Article in English | CINAHL | ID: covidwho-2277879

ABSTRACT

Summary : Stress and mental health are among the biggest causes of sickness absence in the UK, with the Social Work and Social Care sectors having among the highest levels of stress and mental health sickness absence of all professions in the UK. Chronically poor working conditions are known to impact employees' psychological and physiological health. The spread of the COVID-19 pandemic has affected both the mode and method of work in Social Care and Social Work. Through a series of cross-sectional online surveys, completed by a total of 4,950 UK Social Care and Social Workers, this study reports the changing working conditions and well-being of UK Social Care and Social Workers at two time points (phases) during the COVID-19 pandemic. Findings : All working conditions and well-being measures were found to be significantly worse during Phase 2 (November–January 2021) than Phase 1 (May–July 2020), with worse psychological well-being than the UK average in Phase 2. Furthermore, our findings indicate that in January 2021, feelings about general well-being, control at work, and working conditions predicted worsened psychological well-being. Applications : Our findings highlight the importance of understanding and addressing the impact of the pandemic on the Social Care and Social Work workforce, thus highlighting that individuals, organizations, and governments need to develop mechanisms to support these employees during and beyond the pandemic.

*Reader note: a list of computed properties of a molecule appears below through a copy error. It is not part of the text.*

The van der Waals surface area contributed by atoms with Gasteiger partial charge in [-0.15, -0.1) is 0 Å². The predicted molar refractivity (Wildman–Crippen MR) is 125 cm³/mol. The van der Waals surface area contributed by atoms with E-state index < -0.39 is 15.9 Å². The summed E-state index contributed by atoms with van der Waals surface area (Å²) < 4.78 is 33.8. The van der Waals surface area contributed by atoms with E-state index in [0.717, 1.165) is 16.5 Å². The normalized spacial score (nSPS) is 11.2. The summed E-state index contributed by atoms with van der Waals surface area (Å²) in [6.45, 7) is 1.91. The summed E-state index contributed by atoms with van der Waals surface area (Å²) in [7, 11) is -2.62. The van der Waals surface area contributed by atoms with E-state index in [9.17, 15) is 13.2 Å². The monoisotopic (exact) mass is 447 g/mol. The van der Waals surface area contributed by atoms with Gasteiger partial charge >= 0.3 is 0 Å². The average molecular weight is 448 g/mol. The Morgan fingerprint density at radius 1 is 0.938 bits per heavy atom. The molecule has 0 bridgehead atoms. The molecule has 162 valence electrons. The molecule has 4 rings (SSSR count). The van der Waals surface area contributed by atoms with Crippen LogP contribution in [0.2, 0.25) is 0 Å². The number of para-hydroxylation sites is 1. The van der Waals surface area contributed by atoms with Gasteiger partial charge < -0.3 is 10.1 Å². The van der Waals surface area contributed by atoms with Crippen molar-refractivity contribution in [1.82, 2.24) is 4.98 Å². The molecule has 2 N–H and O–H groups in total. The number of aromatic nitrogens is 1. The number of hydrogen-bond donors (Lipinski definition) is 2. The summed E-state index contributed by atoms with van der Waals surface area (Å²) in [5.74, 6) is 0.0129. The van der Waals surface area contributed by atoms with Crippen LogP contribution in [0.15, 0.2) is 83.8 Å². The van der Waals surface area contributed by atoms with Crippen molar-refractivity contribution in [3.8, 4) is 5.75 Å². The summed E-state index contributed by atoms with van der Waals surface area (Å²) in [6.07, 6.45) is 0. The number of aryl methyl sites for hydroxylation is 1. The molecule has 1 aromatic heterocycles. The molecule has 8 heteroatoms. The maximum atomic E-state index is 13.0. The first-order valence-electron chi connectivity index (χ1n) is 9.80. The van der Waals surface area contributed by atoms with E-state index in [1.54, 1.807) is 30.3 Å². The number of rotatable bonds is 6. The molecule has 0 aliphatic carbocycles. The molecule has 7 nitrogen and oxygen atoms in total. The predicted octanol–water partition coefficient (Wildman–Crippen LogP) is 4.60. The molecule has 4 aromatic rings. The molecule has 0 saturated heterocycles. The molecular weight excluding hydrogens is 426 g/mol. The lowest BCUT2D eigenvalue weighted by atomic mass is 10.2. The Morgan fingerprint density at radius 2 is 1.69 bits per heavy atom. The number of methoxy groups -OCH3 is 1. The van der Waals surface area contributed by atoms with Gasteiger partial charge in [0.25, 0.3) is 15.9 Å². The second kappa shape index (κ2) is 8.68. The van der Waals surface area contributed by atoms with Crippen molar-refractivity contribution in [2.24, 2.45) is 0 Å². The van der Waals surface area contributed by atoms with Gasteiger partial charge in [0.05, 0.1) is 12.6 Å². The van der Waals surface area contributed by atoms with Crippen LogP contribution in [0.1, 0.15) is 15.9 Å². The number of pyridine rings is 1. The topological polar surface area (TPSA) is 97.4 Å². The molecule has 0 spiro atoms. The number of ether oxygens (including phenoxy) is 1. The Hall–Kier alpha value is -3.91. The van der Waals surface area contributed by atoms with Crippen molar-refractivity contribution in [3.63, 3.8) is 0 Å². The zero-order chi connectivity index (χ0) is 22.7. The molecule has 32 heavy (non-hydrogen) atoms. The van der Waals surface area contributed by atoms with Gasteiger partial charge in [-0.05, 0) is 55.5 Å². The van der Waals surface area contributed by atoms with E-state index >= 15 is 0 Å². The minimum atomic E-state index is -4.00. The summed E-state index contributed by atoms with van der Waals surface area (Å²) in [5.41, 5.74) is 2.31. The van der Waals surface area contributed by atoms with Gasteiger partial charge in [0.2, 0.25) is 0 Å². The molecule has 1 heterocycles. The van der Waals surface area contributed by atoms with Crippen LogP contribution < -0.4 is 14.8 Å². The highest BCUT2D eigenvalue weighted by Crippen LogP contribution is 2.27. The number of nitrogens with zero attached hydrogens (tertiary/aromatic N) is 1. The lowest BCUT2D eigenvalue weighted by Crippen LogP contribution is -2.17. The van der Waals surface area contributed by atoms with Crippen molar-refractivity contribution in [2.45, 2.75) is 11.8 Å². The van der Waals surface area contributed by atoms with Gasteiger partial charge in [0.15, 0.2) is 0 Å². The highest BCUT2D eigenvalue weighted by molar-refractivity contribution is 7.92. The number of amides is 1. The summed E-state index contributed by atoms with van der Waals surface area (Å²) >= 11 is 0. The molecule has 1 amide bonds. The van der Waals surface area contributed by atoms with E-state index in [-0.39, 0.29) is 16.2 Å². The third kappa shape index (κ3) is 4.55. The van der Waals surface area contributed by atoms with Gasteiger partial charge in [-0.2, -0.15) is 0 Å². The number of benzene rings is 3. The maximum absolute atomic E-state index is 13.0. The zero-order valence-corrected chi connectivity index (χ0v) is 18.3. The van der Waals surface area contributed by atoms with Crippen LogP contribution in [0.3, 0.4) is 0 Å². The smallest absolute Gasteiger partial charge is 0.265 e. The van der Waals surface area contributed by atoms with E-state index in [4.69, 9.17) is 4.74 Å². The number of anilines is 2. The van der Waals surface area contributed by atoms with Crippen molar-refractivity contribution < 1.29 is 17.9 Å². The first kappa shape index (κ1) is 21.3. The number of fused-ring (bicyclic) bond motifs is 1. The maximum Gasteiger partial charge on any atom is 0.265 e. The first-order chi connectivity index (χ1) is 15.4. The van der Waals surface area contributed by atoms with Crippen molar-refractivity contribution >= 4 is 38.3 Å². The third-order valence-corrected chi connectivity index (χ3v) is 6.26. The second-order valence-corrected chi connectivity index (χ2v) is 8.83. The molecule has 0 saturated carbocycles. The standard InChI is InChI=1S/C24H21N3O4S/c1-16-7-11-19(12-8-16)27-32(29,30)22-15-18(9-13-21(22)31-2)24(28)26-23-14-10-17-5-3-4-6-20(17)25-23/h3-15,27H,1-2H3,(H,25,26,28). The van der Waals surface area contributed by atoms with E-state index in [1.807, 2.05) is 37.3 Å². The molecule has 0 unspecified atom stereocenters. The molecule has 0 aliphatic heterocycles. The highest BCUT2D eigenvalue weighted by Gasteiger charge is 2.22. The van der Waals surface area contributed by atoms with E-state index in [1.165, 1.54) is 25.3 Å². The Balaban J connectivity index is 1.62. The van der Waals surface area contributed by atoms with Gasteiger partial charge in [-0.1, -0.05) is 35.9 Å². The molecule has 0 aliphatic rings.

5.
Journal of Human Behavior in the Social Environment ; 33(3):366-381, 2023.
Article in English | CINAHL | ID: covidwho-2277447

ABSTRACT

Social distancing as a health-related behavior during epidemics and pandemics, can significantly influence their control. In this regard, the identification of the factors influencing behavior change can play a remarkable role in assessing for how behaviors form. This paper is an attempt to show that the extended theory of planned behavior can provide a useful theoretical framework for explaining social distancing in the face of a contagion disease. The results showed that the constructs of attitude, descriptive norms, perceived behavioral control, and self-efficacy significantly influenced the students' intention to adhere to social distancing in the form of university closure. Among these constructs, self-efficacy was found to be the main predictor of the students' intention. Interestingly, the research revealed that injunctive norms were not a significant predictor of the students' intention. Practically, this study is a justification for the use of attitude, descriptive norms, perceived behavioral control, and self-efficacy in planning and decision-making for encouraging students to adhere to social distancing during epidemics and pandemics, like the COVID-19 pandemic. The extended theory of planned behavior is useful in understanding Iranian College Students' Intention toward Social Distancing in COVID-19 Pandemic.